A woman named Autumn Lampkins was promoted to assistant manager at her job at KFC and was originally told that her new position would not interfere with her need to pump breastmilk for her newborn baby. Now, Autumn states that KFC was giving her a hard time for asking to pump breastmilk during work hours.
As a result of this, Autumn filed a lawsuit against KFC, which is now her former employer, and says she was demoted for asking to pump breastmilk while at work. So, what’s the verdict? Autumn won the case and the fast-food chain now owes $1.5 million to their former employee.
The lawsuit that was filed against KFC claimed that Autumn’s co-workers and supervisor made it so that it was harder for Autumn to pump at work, so much that her milk supply dried up. As a result of this, Autumn experienced a lot of physical pain and had to switch her baby’s supply of milk to formula sooner than she planned.
Autumn was now confined to only pumping once per 10-hour shift, which is an extreme diversion from normal medical recommendations. According to reports, women are advised to pump milk every two hours.
The lawsuit additionally claimed that Autumn didn’t have a proper private place to pump her breastmilk. The available options given to her was in a single-stall employee bathroom and the manager’s office, which allegedly had a surveillance camera that they couldn’t turn off.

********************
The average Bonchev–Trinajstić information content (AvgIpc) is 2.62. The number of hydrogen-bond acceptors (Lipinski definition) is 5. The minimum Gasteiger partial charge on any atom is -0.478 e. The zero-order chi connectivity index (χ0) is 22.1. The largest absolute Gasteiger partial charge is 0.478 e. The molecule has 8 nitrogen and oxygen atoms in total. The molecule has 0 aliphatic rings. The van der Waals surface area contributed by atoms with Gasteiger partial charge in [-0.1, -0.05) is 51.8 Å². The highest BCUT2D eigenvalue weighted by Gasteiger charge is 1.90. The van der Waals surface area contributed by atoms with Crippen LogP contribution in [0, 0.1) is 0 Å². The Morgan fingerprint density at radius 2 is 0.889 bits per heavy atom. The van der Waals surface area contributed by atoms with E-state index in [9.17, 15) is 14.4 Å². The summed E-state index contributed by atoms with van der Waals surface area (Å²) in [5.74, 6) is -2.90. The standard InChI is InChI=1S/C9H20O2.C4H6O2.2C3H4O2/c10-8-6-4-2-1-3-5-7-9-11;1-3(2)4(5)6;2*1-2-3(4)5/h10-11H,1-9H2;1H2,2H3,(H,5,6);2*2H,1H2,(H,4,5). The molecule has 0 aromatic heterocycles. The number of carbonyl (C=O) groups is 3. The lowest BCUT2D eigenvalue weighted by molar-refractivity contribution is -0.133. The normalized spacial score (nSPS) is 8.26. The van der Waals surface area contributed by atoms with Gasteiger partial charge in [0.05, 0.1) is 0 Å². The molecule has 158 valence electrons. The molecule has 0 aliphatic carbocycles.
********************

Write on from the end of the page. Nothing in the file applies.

As a result of all of this, Autumn was demoted just after her training and moved to another store as a shift supervisor. “This was a demotion and not at Ms. Lampkins’ request,” the lawsuit explains, “[Her boss] explicitly told Ms. Lampkins that her demotion to shift supervisor was because she was pumping breast milk while at work.”
Even at the new store, Autumn faced a ton of discrimination from her co-workers as they claimed she had “special breaks” to go and pump breastmilk. Many even threatened to walk out. A jury deemed the environment to be hostile with evidence of workplace discrimination.
Patrick Gallagher, one of Lampkins’ attorneys, confirms that Autumn was awarded $25,000 in compensatory damages and $1.5 million in punitive damages. “It’s a great day for women’s rights. The jury sent a message that employers cannot treat lactating women differently in the workplace,” he says.
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